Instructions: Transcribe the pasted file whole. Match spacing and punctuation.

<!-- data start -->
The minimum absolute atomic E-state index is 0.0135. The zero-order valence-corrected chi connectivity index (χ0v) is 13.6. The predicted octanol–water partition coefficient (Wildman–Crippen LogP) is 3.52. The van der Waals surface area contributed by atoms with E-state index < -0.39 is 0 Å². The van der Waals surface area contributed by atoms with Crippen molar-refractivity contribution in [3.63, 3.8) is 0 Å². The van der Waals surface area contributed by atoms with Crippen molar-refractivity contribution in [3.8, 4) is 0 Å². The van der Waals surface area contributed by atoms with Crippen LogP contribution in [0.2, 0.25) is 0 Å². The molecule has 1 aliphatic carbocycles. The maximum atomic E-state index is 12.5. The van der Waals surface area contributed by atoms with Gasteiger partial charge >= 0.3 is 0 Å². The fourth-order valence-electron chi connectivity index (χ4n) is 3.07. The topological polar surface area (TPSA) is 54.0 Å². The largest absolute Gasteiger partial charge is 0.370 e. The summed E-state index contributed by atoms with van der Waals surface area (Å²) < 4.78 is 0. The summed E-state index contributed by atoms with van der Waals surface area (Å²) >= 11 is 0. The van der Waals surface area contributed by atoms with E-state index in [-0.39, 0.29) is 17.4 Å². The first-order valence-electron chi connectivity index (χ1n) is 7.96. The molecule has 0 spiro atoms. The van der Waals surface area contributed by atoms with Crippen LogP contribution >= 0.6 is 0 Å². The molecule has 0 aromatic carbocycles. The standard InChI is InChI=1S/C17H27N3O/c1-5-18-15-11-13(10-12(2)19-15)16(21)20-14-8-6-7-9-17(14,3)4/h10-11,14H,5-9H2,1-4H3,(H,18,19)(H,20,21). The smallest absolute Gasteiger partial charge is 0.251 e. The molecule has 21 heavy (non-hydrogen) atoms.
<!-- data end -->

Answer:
The minimum absolute atomic E-state index is 0.0135. The zero-order valence-corrected chi connectivity index (χ0v) is 13.6. The predicted octanol–water partition coefficient (Wildman–Crippen LogP) is 3.52. The van der Waals surface area contributed by atoms with E-state index < -0.39 is 0 Å². The van der Waals surface area contributed by atoms with Crippen molar-refractivity contribution in [3.63, 3.8) is 0 Å². The van der Waals surface area contributed by atoms with Crippen molar-refractivity contribution in [3.8, 4) is 0 Å². The van der Waals surface area contributed by atoms with Crippen LogP contribution in [0.2, 0.25) is 0 Å². The molecule has 1 aliphatic carbocycles. The maximum atomic E-state index is 12.5. The van der Waals surface area contributed by atoms with Gasteiger partial charge >= 0.3 is 0 Å². The fourth-order valence-electron chi connectivity index (χ4n) is 3.07. The topological polar surface area (TPSA) is 54.0 Å². The largest absolute Gasteiger partial charge is 0.370 e. The summed E-state index contributed by atoms with van der Waals surface area (Å²) < 4.78 is 0. The summed E-state index contributed by atoms with van der Waals surface area (Å²) >= 11 is 0. The van der Waals surface area contributed by atoms with E-state index in [-0.39, 0.29) is 17.4 Å². The first-order valence-electron chi connectivity index (χ1n) is 7.96. The molecule has 0 spiro atoms. The van der Waals surface area contributed by atoms with Crippen LogP contribution >= 0.6 is 0 Å². The molecule has 0 aromatic carbocycles. The standard InChI is InChI=1S/C17H27N3O/c1-5-18-15-11-13(10-12(2)19-15)16(21)20-14-8-6-7-9-17(14,3)4/h10-11,14H,5-9H2,1-4H3,(H,18,19)(H,20,21). The smallest absolute Gasteiger partial charge is 0.251 e. The molecule has 21 heavy (non-hydrogen) atoms.